Doctor Debunks Claim COVID Vaccine Is Linked to Swollen Testicles After Nicki Minaj's Controversial Tweet

"My cousin in Trinidad won't get the vaccine cuz his friend got it & became impotent. His testicles became swollen," Nicki Minaj wrote on Twitter Monday

Rapper Nicki Minaj
Nicki Minaj. Photo: Paul Zimmerman/Getty

Despite claims from Nicki Minaj that a family member's friend was rendered impotent from the COVID-19 vaccine, a public health expert tells PEOPLE this is not a side effect of the shot.

On Monday, Minaj revealed that she would not be attending the Met Gala and then shared her thoughts about the requirement to be vaccinated in order to attend this year's event.

"They want you to get vaccinated for the Met," she tweeted. "if I get vaccinated it won't for the Met. It'll be once I feel I've done enough research. I'm working on that now. In the meantime my loves, be safe. Wear the mask with 2 strings that grips your head & face. Not that loose one"

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She followed up the tweet by sharing a story about a family member's friend who she claimed "became impotent" after getting vaccinated.

"My cousin in Trinidad won't get the vaccine cuz his friend got it & became impotent. His testicles became swollen," she wrote. "His friend was weeks away from getting married, now the girl called off the wedding. So just pray on it & make sure you're comfortable with ur decision, not bullied"

According to public health expert Dr. Leana Wen, impotency is not a known side effect of any of the COVID-19 vaccines that are currently authorized by the Food and Drug Administration.

"It is just not true that getting the COVID-19 vaccine is associated with infertility in either males or females," Dr. Wen, who is an emergency physician and public health professor at George Washington University, tells PEOPLE.

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"In fact, we know that there are actually consequences, if somebody gets COVID-19, in terms of the impact on the male reproductive system," she says, adding: "There have been studies that have linked scrotal discomfort and low sperm count to having COVID-19. In addition, there has been an association between scrotal swelling and congestion to having COVID-19. So, to emphasize, these are not associated with the vaccine but with the disease."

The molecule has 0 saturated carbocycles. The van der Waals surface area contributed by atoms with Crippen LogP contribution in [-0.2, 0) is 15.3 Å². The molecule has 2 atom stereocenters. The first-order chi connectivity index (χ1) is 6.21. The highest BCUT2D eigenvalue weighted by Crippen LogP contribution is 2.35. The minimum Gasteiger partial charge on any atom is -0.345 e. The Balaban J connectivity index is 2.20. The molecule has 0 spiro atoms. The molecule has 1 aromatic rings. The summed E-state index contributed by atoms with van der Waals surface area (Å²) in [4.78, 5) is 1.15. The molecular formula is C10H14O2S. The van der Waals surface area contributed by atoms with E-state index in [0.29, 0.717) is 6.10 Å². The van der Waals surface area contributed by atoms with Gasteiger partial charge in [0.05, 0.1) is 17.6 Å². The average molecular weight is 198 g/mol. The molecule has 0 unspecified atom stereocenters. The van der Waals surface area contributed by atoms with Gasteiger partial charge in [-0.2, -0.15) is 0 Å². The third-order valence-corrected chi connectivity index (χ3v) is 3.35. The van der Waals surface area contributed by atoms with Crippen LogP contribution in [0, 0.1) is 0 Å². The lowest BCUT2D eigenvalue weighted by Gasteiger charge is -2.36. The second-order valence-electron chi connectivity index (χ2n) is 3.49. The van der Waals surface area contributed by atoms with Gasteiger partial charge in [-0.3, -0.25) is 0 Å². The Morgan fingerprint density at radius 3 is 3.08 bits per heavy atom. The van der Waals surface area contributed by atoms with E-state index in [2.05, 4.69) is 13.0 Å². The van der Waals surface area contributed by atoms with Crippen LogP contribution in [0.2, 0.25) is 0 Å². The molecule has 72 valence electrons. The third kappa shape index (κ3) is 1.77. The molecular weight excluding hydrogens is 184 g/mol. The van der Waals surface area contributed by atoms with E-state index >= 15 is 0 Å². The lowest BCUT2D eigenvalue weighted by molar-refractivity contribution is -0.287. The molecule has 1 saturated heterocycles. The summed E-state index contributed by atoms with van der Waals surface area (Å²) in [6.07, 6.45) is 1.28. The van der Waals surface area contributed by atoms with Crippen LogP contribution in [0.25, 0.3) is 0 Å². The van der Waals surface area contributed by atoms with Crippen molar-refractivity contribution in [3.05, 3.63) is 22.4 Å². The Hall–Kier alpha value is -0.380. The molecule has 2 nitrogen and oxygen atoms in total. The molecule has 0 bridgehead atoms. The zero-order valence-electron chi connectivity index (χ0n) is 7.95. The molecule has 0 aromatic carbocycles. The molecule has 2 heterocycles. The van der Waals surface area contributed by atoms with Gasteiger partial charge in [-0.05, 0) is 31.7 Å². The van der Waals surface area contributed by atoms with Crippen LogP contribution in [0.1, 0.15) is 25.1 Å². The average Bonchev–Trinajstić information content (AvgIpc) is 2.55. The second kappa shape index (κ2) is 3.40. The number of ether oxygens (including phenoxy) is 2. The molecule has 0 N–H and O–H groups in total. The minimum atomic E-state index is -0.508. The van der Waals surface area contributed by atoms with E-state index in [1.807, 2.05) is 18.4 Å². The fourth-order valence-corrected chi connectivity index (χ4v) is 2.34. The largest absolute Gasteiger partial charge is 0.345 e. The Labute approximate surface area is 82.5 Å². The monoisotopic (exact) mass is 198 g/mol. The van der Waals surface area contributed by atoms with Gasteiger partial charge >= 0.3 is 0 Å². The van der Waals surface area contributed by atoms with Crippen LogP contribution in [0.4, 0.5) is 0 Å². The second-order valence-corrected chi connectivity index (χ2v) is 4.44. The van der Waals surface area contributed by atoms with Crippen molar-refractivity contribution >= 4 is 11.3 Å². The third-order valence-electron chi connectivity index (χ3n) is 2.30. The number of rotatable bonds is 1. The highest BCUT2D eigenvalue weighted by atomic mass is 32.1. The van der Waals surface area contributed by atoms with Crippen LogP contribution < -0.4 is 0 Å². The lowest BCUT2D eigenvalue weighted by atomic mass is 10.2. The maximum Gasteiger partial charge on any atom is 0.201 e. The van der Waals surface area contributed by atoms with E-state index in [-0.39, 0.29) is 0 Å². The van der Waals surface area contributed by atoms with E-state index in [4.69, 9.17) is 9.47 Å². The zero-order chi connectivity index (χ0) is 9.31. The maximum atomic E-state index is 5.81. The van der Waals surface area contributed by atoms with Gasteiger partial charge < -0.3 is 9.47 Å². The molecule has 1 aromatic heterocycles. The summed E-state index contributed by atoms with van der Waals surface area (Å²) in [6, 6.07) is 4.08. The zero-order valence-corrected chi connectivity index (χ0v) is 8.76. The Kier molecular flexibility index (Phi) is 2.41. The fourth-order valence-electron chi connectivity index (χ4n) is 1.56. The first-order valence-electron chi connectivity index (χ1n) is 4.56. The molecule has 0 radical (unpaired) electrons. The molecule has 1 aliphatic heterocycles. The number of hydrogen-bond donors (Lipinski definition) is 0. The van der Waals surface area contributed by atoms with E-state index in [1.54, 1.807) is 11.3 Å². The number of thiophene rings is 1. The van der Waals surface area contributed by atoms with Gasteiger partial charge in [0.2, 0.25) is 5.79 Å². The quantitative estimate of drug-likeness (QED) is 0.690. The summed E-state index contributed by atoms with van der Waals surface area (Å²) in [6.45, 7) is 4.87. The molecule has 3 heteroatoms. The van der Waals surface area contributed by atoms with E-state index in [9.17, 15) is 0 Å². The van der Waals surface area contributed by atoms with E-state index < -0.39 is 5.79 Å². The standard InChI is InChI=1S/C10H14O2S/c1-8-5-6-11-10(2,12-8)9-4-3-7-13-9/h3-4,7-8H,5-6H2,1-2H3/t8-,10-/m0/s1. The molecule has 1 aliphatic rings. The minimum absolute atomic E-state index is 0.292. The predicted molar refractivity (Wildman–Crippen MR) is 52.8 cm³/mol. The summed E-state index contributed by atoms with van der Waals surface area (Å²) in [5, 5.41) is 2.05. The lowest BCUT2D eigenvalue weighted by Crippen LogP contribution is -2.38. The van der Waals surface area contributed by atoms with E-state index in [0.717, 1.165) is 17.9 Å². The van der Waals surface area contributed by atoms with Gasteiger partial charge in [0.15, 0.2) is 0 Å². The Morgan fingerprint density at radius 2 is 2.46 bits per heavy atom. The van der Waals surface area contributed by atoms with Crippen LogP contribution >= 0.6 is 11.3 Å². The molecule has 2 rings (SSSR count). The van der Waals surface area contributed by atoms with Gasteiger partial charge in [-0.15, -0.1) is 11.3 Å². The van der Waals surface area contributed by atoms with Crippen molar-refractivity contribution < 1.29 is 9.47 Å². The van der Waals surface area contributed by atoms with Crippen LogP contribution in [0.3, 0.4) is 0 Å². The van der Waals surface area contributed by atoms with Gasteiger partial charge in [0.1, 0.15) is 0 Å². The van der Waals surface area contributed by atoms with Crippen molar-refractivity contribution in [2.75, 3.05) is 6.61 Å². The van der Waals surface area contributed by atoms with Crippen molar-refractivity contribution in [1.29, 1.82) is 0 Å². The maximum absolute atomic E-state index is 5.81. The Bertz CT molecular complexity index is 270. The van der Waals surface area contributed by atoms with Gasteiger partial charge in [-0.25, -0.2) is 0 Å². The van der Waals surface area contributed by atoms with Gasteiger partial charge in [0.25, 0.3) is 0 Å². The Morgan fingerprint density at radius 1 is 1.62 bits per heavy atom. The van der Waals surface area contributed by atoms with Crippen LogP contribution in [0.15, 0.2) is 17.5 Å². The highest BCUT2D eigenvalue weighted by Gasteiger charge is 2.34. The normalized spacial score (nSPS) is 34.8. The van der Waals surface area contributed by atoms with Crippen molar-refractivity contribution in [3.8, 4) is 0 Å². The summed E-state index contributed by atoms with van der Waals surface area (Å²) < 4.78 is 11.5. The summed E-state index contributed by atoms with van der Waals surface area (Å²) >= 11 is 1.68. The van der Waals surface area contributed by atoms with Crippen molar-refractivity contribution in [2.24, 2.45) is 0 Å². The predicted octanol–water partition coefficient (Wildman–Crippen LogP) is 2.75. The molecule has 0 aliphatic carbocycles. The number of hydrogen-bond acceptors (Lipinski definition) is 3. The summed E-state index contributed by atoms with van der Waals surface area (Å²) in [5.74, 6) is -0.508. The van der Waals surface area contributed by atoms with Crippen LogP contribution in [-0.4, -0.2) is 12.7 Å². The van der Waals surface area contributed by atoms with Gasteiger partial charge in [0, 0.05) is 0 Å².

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Dr. Wen also notes the risks associated with influential figures spreading misinformation about the potential side effects of the COVID-19, instead of relying on scientific evidence.

"My concern is that there are already… more than 80 million Americans who have yet to receive the COVID-19 vaccine," the author of Lifelines: A Doctor's Journey in the Fight for Public Health tells PEOPLE.

"Many of these individuals have heard misinformation and disinformation about the vaccine and are understandably scared as a result. It is extremely harmful to them to have influential figures, including celebrities with a large social media following to perpetuate this information. In times of crisis, we need for everyone to be singing from the same songbook and that is the songbook of science and evidence."

Minaj faced backlash following her tweets, including from MSNBC national correspondent Joy Reid, who said on air that "as a fan, I am so sad that you did that." Minaj responded to Reid's comments on Twitter, saying that she was spreading "a false narrative about a black woman."

Minaj also hit out at other outlets claiming the stories about her were "lies".

"I cited my young child as why I didn't want to travel. But notice how NONE of them mentioned that? Ask yourself why that was," she tweeted.

A rep for Minaj did not immediately respond to PEOPLE's request for comment.

Twitter has established guidelines prohibiting users from spreading false information regarding coronavirus. However, a spokesperson for the platform told CNN on Monday that Minaj's tweets do not violate the policy.

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Minaj also revealed Monday that she had contracted COVID-19 while working on a music video shoot.

In response to one fan who said they had received the vaccine for their job, the rapper wrote: "I know babe. A lot of countries won't let ppl work w/o the vaccine. I'd def recommend they get the vaccine. They have to feed their families. I'm sure I'll b vaccinated as well cuz I have to go on tour, etc."

Dr. Wen tells PEOPLE that Minaj, as well as anyone who contracts COVID-19 before receiving the vaccine, can get their first dose as soon as their symptoms subside.

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